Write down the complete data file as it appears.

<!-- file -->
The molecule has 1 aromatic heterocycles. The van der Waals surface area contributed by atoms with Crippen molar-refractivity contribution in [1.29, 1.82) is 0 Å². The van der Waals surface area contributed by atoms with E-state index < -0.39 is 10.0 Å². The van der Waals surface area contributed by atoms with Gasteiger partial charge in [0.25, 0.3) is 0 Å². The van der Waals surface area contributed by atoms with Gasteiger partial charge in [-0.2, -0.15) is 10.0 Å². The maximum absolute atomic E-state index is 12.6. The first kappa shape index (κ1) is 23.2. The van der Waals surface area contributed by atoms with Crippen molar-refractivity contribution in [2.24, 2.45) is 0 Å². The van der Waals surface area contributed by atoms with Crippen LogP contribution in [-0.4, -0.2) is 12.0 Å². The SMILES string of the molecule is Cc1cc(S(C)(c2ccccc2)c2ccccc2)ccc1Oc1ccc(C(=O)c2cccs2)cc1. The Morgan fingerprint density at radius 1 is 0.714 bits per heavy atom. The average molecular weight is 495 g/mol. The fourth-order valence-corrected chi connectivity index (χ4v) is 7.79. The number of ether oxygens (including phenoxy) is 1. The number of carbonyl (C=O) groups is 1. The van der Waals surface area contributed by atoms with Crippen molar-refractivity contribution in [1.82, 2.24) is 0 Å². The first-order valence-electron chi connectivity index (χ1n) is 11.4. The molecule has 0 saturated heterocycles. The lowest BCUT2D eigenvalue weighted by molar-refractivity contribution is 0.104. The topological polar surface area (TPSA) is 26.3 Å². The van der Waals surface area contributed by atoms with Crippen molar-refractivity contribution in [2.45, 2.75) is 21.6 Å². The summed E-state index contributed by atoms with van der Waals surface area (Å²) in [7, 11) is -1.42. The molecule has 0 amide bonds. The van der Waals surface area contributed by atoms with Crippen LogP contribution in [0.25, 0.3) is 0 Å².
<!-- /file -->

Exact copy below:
The molecule has 1 aromatic heterocycles. The van der Waals surface area contributed by atoms with Crippen molar-refractivity contribution in [1.29, 1.82) is 0 Å². The van der Waals surface area contributed by atoms with E-state index < -0.39 is 10.0 Å². The van der Waals surface area contributed by atoms with Gasteiger partial charge in [0.25, 0.3) is 0 Å². The van der Waals surface area contributed by atoms with Gasteiger partial charge in [-0.2, -0.15) is 10.0 Å². The maximum absolute atomic E-state index is 12.6. The first kappa shape index (κ1) is 23.2. The van der Waals surface area contributed by atoms with Crippen molar-refractivity contribution in [2.24, 2.45) is 0 Å². The van der Waals surface area contributed by atoms with Crippen LogP contribution in [-0.4, -0.2) is 12.0 Å². The SMILES string of the molecule is Cc1cc(S(C)(c2ccccc2)c2ccccc2)ccc1Oc1ccc(C(=O)c2cccs2)cc1. The Morgan fingerprint density at radius 1 is 0.714 bits per heavy atom. The average molecular weight is 495 g/mol. The fourth-order valence-corrected chi connectivity index (χ4v) is 7.79. The number of ether oxygens (including phenoxy) is 1. The number of carbonyl (C=O) groups is 1. The van der Waals surface area contributed by atoms with Crippen molar-refractivity contribution in [1.82, 2.24) is 0 Å². The first-order valence-electron chi connectivity index (χ1n) is 11.4. The molecule has 0 saturated heterocycles. The lowest BCUT2D eigenvalue weighted by molar-refractivity contribution is 0.104. The topological polar surface area (TPSA) is 26.3 Å². The van der Waals surface area contributed by atoms with Crippen molar-refractivity contribution in [2.45, 2.75) is 21.6 Å². The summed E-state index contributed by atoms with van der Waals surface area (Å²) in [7, 11) is -1.42. The molecule has 0 amide bonds. The van der Waals surface area contributed by atoms with Crippen LogP contribution in [0.25, 0.3) is 0 Å².